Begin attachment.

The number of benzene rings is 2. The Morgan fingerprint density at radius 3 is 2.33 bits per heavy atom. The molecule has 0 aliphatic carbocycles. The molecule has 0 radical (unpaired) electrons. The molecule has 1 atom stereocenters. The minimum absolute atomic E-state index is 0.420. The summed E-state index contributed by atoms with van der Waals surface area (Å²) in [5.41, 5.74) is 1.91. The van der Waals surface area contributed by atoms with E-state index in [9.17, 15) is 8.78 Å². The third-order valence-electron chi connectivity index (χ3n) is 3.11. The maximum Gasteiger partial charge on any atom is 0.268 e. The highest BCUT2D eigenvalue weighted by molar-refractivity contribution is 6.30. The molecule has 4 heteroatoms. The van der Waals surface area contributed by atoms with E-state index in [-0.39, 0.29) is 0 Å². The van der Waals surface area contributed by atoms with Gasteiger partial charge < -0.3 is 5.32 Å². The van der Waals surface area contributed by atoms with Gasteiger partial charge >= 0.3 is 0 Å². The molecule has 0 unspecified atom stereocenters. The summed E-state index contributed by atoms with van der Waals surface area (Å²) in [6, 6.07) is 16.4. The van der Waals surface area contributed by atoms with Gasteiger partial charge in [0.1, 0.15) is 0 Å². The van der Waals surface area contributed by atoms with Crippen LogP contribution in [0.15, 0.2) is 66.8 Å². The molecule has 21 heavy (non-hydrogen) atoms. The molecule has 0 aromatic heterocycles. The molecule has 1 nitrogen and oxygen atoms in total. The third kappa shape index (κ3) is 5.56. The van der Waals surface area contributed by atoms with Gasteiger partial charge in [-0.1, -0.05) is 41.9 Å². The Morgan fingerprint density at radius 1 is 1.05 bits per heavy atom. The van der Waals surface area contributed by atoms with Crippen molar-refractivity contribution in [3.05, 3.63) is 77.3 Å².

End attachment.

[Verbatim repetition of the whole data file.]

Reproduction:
The number of benzene rings is 2. The Morgan fingerprint density at radius 3 is 2.33 bits per heavy atom. The molecule has 0 aliphatic carbocycles. The molecule has 0 radical (unpaired) electrons. The molecule has 1 atom stereocenters. The minimum absolute atomic E-state index is 0.420. The summed E-state index contributed by atoms with van der Waals surface area (Å²) in [5.41, 5.74) is 1.91. The van der Waals surface area contributed by atoms with E-state index in [9.17, 15) is 8.78 Å². The third-order valence-electron chi connectivity index (χ3n) is 3.11. The maximum Gasteiger partial charge on any atom is 0.268 e. The highest BCUT2D eigenvalue weighted by molar-refractivity contribution is 6.30. The molecule has 4 heteroatoms. The van der Waals surface area contributed by atoms with E-state index in [-0.39, 0.29) is 0 Å². The van der Waals surface area contributed by atoms with Gasteiger partial charge < -0.3 is 5.32 Å². The van der Waals surface area contributed by atoms with Gasteiger partial charge >= 0.3 is 0 Å². The molecule has 0 unspecified atom stereocenters. The summed E-state index contributed by atoms with van der Waals surface area (Å²) in [6, 6.07) is 16.4. The van der Waals surface area contributed by atoms with Gasteiger partial charge in [0.1, 0.15) is 0 Å². The van der Waals surface area contributed by atoms with Crippen LogP contribution in [0.15, 0.2) is 66.8 Å². The molecule has 21 heavy (non-hydrogen) atoms. The molecule has 0 aromatic heterocycles. The molecule has 1 nitrogen and oxygen atoms in total. The third kappa shape index (κ3) is 5.56. The van der Waals surface area contributed by atoms with Gasteiger partial charge in [-0.1, -0.05) is 41.9 Å². The Morgan fingerprint density at radius 1 is 1.05 bits per heavy atom. The van der Waals surface area contributed by atoms with Crippen molar-refractivity contribution in [3.05, 3.63) is 77.3 Å².